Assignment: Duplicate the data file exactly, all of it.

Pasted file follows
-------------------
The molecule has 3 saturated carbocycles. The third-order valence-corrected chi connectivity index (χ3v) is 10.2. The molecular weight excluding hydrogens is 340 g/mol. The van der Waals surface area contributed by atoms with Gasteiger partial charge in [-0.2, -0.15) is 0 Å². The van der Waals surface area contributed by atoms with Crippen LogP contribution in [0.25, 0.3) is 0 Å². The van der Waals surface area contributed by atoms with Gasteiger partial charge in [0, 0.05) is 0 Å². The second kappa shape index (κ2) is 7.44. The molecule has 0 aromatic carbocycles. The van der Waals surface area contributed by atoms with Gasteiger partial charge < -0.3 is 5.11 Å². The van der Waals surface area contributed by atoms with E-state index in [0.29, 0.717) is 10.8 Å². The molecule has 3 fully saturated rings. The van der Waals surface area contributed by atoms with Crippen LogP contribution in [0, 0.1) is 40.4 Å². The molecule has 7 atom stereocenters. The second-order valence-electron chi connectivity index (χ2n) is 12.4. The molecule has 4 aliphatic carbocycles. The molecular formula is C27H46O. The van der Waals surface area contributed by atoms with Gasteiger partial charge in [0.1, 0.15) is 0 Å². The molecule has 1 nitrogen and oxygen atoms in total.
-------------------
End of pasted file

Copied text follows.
The molecule has 3 saturated carbocycles. The third-order valence-corrected chi connectivity index (χ3v) is 10.2. The molecular weight excluding hydrogens is 340 g/mol. The van der Waals surface area contributed by atoms with Gasteiger partial charge in [-0.2, -0.15) is 0 Å². The van der Waals surface area contributed by atoms with Crippen LogP contribution in [0.25, 0.3) is 0 Å². The van der Waals surface area contributed by atoms with Gasteiger partial charge in [0, 0.05) is 0 Å². The second kappa shape index (κ2) is 7.44. The molecule has 0 aromatic carbocycles. The van der Waals surface area contributed by atoms with Gasteiger partial charge < -0.3 is 5.11 Å². The van der Waals surface area contributed by atoms with E-state index in [0.29, 0.717) is 10.8 Å². The molecule has 3 fully saturated rings. The van der Waals surface area contributed by atoms with Crippen LogP contribution in [0, 0.1) is 40.4 Å². The molecule has 7 atom stereocenters. The second-order valence-electron chi connectivity index (χ2n) is 12.4. The molecule has 4 aliphatic carbocycles. The molecular formula is C27H46O. The van der Waals surface area contributed by atoms with Gasteiger partial charge in [0.1, 0.15) is 0 Å². The molecule has 1 nitrogen and oxygen atoms in total.